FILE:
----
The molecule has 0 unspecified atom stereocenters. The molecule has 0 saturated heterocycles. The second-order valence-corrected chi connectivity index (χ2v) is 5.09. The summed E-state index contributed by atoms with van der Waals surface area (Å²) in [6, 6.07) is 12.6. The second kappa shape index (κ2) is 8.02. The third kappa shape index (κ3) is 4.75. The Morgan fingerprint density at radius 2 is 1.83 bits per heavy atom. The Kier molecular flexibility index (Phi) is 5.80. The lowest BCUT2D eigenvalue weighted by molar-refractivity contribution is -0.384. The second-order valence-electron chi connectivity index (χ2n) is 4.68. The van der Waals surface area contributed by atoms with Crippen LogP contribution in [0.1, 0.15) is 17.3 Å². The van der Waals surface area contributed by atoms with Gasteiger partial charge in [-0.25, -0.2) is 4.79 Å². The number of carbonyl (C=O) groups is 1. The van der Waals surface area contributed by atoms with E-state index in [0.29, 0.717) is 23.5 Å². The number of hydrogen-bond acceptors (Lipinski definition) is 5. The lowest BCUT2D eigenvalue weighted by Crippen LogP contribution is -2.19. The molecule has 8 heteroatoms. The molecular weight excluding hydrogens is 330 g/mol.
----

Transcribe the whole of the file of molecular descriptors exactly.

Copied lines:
The molecule has 0 unspecified atom stereocenters. The molecule has 0 saturated heterocycles. The second-order valence-corrected chi connectivity index (χ2v) is 5.09. The summed E-state index contributed by atoms with van der Waals surface area (Å²) in [6, 6.07) is 12.6. The second kappa shape index (κ2) is 8.02. The third kappa shape index (κ3) is 4.75. The Morgan fingerprint density at radius 2 is 1.83 bits per heavy atom. The Kier molecular flexibility index (Phi) is 5.80. The lowest BCUT2D eigenvalue weighted by molar-refractivity contribution is -0.384. The second-order valence-electron chi connectivity index (χ2n) is 4.68. The van der Waals surface area contributed by atoms with Crippen LogP contribution in [0.1, 0.15) is 17.3 Å². The van der Waals surface area contributed by atoms with Gasteiger partial charge in [-0.25, -0.2) is 4.79 Å². The number of carbonyl (C=O) groups is 1. The van der Waals surface area contributed by atoms with E-state index in [0.29, 0.717) is 23.5 Å². The number of hydrogen-bond acceptors (Lipinski definition) is 5. The lowest BCUT2D eigenvalue weighted by Crippen LogP contribution is -2.19. The molecule has 8 heteroatoms. The molecular weight excluding hydrogens is 330 g/mol.